Adopters can be from any background and we don’t have a set check list of qualities or credentials that we are looking for. But, there are several qualities that make a good adoptive parent:
- provides love, time and commitment to a child
- empathises with a child who may never have experienced the security of feeling safe and loved
- is patient and flexible, to supportively adapt to whatever unique challenges may come from the child’s circumstances
- has the energy and health to provide a permanent family for a child
People who adopt need to be 21 and over, and can be:
- single, married or cohabitating
- from any ethnic or religious background
- heterosexual, lesbian, gay, bisexual or transgender
- a homeowner or living in rented accommodation
- employed or on benefits
Other factors to think about
While most adopted children will need the safety of their own bedroom (unless being placed with their brother or sister), please talk to us about your home and plans for the future, if you don’t have a spare room right now.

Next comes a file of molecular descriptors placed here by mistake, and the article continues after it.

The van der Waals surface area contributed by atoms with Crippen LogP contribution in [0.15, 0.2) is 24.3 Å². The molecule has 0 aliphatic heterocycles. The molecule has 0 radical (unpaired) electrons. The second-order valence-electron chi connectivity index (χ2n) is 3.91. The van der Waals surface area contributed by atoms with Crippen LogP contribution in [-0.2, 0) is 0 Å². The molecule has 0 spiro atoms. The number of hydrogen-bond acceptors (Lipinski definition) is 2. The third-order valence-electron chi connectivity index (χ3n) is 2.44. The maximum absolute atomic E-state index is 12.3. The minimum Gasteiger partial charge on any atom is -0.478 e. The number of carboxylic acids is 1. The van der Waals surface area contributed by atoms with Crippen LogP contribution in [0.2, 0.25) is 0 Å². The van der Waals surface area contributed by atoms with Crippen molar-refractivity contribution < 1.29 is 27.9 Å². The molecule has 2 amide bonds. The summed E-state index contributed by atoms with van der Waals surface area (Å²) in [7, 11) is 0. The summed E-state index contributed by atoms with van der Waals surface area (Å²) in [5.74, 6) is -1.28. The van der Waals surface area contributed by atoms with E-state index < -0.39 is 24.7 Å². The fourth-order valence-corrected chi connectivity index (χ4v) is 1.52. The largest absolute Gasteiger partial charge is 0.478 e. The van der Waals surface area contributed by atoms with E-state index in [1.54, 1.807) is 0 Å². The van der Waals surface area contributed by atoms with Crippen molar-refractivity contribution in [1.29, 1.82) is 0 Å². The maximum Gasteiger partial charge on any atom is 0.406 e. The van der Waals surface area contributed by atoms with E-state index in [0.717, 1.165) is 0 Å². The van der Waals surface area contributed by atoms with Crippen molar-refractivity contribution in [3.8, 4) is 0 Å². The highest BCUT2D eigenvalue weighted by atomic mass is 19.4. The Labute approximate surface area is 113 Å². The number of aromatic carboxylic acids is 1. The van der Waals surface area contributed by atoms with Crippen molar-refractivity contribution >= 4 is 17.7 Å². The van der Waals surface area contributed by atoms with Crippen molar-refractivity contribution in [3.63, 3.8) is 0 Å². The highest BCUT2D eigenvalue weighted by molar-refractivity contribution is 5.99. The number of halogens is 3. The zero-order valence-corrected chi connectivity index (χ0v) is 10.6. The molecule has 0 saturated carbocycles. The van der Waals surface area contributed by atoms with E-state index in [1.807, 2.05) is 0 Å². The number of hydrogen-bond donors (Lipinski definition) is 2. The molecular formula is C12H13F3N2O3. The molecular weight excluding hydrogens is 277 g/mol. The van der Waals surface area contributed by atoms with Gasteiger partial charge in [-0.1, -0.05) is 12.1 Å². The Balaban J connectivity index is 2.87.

Being disabled doesn’t exclude you from adopting; and experience of disability is often helpful.
There is no upper age limit for adopters, but adoptive parents need to have good health and energy to look after children into adulthood.
We want our children to be brought up in a family that enjoys health and wellbeing, so we don’t place children aged under 5 in a household with someone who smokes or vapes. You would also be unable to adopt an older child who has a medical condition which would be worsened by living with someone who smoked or vaped.
Pets may be part of your family, and they will be assessed as part of the adoption assessment process, to ensure that our children will be safe and that their experiences of animals is understood.
People with certain criminal convictions, (typically offences against children or violent crimes) won’t be allowed to adopt; however, other convictions may not prevent you from adopting.
We’ve put together some FAQs which may answer some of the questions you may have, or alternatively why not make an enquiry to discuss your own situation with an adoption expert?